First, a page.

“DUMBLEDORE: You ask me, of all people, how to protect a boy in terrible danger? We cannot protect the young from harm. Pain must and will come.
HARRY: So I’m supposed to stand and watch?
DUMBLEDORE: No. You’re supposed to teach him how to meet life.”
“Harry Potter and the Cursed Child” Review
This post may contain spoilers.
Harry Potter by J.K. Rowling is one of the most beloved book franchises in the world. Spawning movies, video games, entire theme parks from the books, Harry Potter has almost a cult following. When word got out that there was going to be a play that took place after the epilogue of the final book, people went crazy. Created by John Tiffany and Jack Thorne with a bit of help from J.K. Rowling, Harry Potter and the Cursed Child was born.
Considering I wasn’t able to hop on a plane and get to London for the two-part play, I was definitely excited to hear that the script would be published. Although it wouldn’t have been the same as seeing the magic performed on the stage, I was sure my imagination could fill in the blanks.
Being a script, this book was a quick read. It took me a little under three hours to get through it all. It was a delight to see Harry, Hermione, Ron, and Draco again, to see them grown even if they were still struggling from the war that had snatched away their childhoods two decades beforehand. They all had children themselves, all growing up with the pressure that came with famous parents.
The story of the play itself revolves much around time and what-ifs. What if Cedric Diggory had lived after the Triwizard Tournament? What if Hermione and Ron had never gotten married? What if Voldemort had won all those years ago? Harry’s youngest son Albus and Draco’s son Scorpius explore these possibilities when they dare to meddle with time, to try to right a wrong, to try to figure out themselves in a world that only sees them as the sons of Harry Potter and Draco Malfoy.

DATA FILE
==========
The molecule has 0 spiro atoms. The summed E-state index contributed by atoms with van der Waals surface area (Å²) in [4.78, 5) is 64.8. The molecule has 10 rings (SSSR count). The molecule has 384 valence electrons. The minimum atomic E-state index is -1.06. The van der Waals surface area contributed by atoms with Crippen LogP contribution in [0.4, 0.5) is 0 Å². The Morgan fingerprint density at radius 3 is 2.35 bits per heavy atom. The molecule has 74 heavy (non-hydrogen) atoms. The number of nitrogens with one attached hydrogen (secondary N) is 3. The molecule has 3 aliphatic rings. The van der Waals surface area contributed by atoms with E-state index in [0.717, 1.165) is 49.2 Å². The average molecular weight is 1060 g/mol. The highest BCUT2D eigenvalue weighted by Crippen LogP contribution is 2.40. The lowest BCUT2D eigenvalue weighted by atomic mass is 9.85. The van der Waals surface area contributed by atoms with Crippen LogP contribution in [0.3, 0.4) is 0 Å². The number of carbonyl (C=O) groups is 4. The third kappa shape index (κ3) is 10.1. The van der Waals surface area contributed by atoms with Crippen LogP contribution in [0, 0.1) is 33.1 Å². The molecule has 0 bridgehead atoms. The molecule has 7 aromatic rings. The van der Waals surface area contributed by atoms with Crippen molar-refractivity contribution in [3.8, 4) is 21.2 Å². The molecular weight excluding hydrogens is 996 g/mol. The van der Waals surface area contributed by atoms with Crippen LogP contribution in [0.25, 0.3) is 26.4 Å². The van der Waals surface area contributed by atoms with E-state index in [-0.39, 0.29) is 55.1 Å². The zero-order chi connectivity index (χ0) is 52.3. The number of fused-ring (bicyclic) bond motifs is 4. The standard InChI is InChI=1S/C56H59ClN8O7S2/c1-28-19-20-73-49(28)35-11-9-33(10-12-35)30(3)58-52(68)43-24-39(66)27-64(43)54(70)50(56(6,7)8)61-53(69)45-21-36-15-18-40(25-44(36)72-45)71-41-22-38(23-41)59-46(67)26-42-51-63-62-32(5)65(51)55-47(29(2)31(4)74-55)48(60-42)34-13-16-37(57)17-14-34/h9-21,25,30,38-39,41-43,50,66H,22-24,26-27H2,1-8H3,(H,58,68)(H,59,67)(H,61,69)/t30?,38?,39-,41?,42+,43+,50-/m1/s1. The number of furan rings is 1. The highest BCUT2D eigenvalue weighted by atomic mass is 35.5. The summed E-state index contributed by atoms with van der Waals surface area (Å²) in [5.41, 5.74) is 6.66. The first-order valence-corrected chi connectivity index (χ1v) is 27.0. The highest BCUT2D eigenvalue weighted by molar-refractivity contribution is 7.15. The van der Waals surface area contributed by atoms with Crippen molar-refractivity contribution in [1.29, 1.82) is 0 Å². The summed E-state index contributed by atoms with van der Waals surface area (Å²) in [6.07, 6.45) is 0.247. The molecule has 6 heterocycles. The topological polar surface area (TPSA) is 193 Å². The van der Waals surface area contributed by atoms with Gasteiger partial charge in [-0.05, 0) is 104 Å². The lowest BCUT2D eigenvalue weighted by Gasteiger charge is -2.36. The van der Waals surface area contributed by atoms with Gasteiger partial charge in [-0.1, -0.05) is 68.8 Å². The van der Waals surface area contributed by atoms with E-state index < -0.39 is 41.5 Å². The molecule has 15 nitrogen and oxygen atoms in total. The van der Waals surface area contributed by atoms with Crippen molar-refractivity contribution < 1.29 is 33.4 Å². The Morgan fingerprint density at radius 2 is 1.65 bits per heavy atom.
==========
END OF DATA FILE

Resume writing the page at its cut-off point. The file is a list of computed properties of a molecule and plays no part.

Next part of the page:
While I enjoyed this very much, it seems to have been given mixed reviews over on Goodreads. Quite a few reviews complain about the lack of character development, the lack of description and stage directions, how it reminds them of fanfiction instead of an actual eighth story.
But that’s the point of this entire script.
It is a fanfiction, it’s a what-if telling of the future of some of the most beloved literary characters in the world. It’s a play, not a novel, and it shouldn’t be reviewed as such. Plays are meant to be watched, to see unfolded on a stage, allowing the audience members to come to their own conclusions about the characters through their actions and interactions with each other. There is no narration to allow us to get into a character’s head — you must deduce that yourself from his words, from her actions what their thoughts are.
It’s unfair to compare the play to the saga when the play aims to take you to a new world. A familiar world, yes, but a new world just the same.
With all that said, I would have loved this as a novel much like those who left disgruntled reviews stating the same, but I can understand that the writers wished to invite Harry Potter fans from all over the world to see their play. If not in person on the London stage, then in their imaginations with the help of the script. If only there were a few more parts after Part One and Part Two…
If you enjoy the Harry Potter series and keep in mind that this is a script rather than an attempt at the eighth novel, then I believe you’ll enjoy Harry Potter and the Cursed Child.
“Harry Potter and the Cursed Child” gets a 4 out of 5 stars.